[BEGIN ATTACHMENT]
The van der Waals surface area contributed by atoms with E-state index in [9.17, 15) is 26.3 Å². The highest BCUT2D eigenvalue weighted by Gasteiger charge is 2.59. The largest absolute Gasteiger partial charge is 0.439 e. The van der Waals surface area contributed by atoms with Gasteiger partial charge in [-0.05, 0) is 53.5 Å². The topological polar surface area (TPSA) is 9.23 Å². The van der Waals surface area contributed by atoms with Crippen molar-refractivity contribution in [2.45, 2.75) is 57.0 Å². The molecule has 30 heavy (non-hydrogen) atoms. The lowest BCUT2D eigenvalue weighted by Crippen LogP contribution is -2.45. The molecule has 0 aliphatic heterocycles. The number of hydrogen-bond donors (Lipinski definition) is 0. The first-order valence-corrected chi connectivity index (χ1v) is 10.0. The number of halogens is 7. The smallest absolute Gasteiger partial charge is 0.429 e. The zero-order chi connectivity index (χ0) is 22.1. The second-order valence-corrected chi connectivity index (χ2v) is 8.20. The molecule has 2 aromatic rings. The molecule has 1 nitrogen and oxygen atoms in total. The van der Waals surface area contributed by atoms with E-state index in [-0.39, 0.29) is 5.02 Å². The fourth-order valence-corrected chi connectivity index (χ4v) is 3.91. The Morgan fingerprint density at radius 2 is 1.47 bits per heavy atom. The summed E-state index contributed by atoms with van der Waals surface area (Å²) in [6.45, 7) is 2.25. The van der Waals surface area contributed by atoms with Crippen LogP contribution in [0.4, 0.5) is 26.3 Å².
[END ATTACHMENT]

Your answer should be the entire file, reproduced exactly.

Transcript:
The van der Waals surface area contributed by atoms with E-state index in [9.17, 15) is 26.3 Å². The highest BCUT2D eigenvalue weighted by Gasteiger charge is 2.59. The largest absolute Gasteiger partial charge is 0.439 e. The van der Waals surface area contributed by atoms with Gasteiger partial charge in [-0.05, 0) is 53.5 Å². The topological polar surface area (TPSA) is 9.23 Å². The van der Waals surface area contributed by atoms with Crippen molar-refractivity contribution in [2.45, 2.75) is 57.0 Å². The molecule has 30 heavy (non-hydrogen) atoms. The lowest BCUT2D eigenvalue weighted by Crippen LogP contribution is -2.45. The molecule has 0 aliphatic heterocycles. The number of hydrogen-bond donors (Lipinski definition) is 0. The first-order valence-corrected chi connectivity index (χ1v) is 10.0. The number of halogens is 7. The smallest absolute Gasteiger partial charge is 0.429 e. The zero-order chi connectivity index (χ0) is 22.1. The second-order valence-corrected chi connectivity index (χ2v) is 8.20. The molecule has 2 aromatic rings. The molecule has 1 nitrogen and oxygen atoms in total. The van der Waals surface area contributed by atoms with E-state index in [-0.39, 0.29) is 5.02 Å². The fourth-order valence-corrected chi connectivity index (χ4v) is 3.91. The Morgan fingerprint density at radius 2 is 1.47 bits per heavy atom. The summed E-state index contributed by atoms with van der Waals surface area (Å²) in [6.45, 7) is 2.25. The van der Waals surface area contributed by atoms with Crippen LogP contribution in [0.4, 0.5) is 26.3 Å².